Drag racing is one of the most unique motor sports in the world today. From its roots in the United States, it has steadily taken root around the world as a showcase of horsepower and automotive prowess between competing teams.
Among the most unique and well-known things about drag racing is the fact that there’s no circuit to complete like in Formula 1. In fact, there aren’t even any corners for the cars to navigate. It seems that all they have to do is travel in a straight line, which to some outsiders seems like quite a fruitless and unchallenging endeavor.
Top Fuel Dragsters
Those who would make claims of drag racing lacking skill or challenge have clearly never heard of the most high-powered vehicle that traverses the straight-line track. These are the top fuel cars. When you learn about what’s in these cars, it can blow your mind. The horsepower and forces of acceleration that these drivers deal with makes it a miracle that they can stay on the road at all.
In today’s article, we’ll be looking at the various parts of the top fuel car in turn and exploring what makes them tick. We’re sure that if you were once skeptical as to the sheer level of ability involved in drag racing, you won’t be after reading today’s article.
Top Fuel Drag Racing Cars
“Top Fuel” is one of the car categories as listed by the National Hot Rod Association (NHRA). They are often viewed as the pinnacle class in drag racing, and as a sort of automotive king over all other race cars. When you look at some of the basic facts about top fuel racers, you can start to see why people think like this:
Top racing speed: 335mph
Typical race time: 1,000 feet in 3.62 seconds
0-100mph: as little as 0.8 seconds
Engine output: 8,500 to 10,000hp
Top dogs they may be, mechanically speaking, but the history of the category has hardly always been glittering. After years of controversy in the sport, by 1984 there were so few people entering the category, that they had to cut down to 8-car rosters. A full roster for a competition should be 16 cars. After some timely intervention from race veterans Joe Hrudka and Don Garlits and their Cragar-Weld Top Fuel Classic competition in 1984, the category was finally turned around. By 1987, it was once again pulling in huge numbers, twice as many as they had available slots.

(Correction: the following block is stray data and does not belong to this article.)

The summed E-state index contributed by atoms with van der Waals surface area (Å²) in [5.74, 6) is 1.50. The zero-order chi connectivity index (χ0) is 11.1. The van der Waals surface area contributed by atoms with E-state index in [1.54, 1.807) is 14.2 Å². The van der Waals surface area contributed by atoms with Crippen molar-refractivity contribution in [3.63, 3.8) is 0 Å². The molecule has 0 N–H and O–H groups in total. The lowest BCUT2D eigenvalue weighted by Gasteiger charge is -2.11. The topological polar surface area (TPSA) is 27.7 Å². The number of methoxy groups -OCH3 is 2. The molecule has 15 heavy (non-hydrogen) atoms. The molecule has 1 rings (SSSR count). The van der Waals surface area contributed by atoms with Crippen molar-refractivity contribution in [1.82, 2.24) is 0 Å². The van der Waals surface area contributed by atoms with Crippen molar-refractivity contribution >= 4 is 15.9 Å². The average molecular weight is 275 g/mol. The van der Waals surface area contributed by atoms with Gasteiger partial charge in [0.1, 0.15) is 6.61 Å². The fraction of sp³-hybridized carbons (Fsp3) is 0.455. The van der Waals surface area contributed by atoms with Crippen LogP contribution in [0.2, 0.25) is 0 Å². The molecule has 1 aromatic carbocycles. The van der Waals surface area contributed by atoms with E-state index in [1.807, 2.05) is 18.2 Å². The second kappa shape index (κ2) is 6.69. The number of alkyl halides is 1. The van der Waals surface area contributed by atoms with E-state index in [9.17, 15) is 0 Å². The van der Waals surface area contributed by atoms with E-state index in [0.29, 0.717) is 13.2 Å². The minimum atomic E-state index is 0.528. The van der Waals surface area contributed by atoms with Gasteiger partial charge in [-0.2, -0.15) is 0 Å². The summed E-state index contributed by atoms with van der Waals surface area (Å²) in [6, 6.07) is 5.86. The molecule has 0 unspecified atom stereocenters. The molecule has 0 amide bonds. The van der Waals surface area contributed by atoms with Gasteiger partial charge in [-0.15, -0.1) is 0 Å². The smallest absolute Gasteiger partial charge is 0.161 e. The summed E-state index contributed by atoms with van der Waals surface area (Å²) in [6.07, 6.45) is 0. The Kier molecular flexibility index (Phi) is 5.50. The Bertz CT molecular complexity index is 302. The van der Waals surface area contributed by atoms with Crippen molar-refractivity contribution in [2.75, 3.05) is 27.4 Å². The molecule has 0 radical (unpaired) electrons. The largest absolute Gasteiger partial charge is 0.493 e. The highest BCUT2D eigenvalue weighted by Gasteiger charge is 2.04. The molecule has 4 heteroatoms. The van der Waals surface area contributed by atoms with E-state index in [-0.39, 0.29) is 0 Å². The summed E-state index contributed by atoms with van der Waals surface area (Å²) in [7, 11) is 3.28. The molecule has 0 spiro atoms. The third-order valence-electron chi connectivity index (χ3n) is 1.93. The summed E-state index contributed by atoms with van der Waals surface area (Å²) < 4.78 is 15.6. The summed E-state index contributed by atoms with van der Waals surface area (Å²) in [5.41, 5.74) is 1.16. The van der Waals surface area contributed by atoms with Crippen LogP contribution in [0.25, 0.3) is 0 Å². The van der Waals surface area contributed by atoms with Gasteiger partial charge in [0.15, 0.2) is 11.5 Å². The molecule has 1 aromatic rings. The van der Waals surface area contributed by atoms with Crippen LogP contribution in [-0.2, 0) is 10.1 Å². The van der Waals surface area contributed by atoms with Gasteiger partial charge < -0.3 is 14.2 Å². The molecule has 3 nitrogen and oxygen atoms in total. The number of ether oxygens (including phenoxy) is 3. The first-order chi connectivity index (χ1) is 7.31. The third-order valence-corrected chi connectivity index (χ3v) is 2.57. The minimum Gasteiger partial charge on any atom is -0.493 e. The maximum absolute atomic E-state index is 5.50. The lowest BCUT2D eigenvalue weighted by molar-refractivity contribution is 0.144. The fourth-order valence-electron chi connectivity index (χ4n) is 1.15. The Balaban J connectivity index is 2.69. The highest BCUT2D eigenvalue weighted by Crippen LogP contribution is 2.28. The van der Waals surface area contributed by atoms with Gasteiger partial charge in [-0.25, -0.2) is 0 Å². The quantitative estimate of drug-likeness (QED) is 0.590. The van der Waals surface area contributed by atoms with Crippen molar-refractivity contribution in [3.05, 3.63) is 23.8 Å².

Top Fuel Dragster Engines
Far from being some kind of mad free for all to build the wildest, most powerful engines, the NHRA actually imposes strict rules on the makeup of top fuel car engines. These regulations have created an industry standard for basic Roots-type supercharged engine:
- Adapted from the Chrysler Hemi engine
- Weight of entire engine: 500lbs
- Displacement not to exceed 500 cubic inches
- Bore measures 4.1875 inches with a 4.5-inch stroke
- Compression ratio is 6:5:1
Don’t be under any illusions, however. While these engines work fundamentally according to the same principles that other combustion engines do (two valves per cylinder activated by pushrods etc.), they are made up of specially made parts. These are not items that you can find in your local hardware store.
Top fuel engines comprise a block machined from aluminum, with press-fitted, ductile iron liners. Cooling is not done by water, but rather by air intake combined with lubricating oil. Fuel is pumped by 42 injectors that can push 100 gallons of fuel in a single minute – can you imagine that? At the speeds it goes, the top fuel car will burn through 15 gallons just in those several seconds it’s on the track. There are 8 open steel exhaust pipes, each one about 18 inches long and 2.75 inches in diameter. Each one also contains a thermocouple to jeep track of the gas temperature (typically about 500 degrees Fahrenheit when idle, and 1,796 degrees immediately after the race).
Finally, the supercharger is a Roots style blower giving 65lbs per square inch, and a rotor speed of 12,450rpm. It’s not only the fuel injectors that are fast, because this turbocharger can move 3,750 cubic feet of air in a minute. In the end you get a picture of a mighty engine built for extreme acceleration and speed.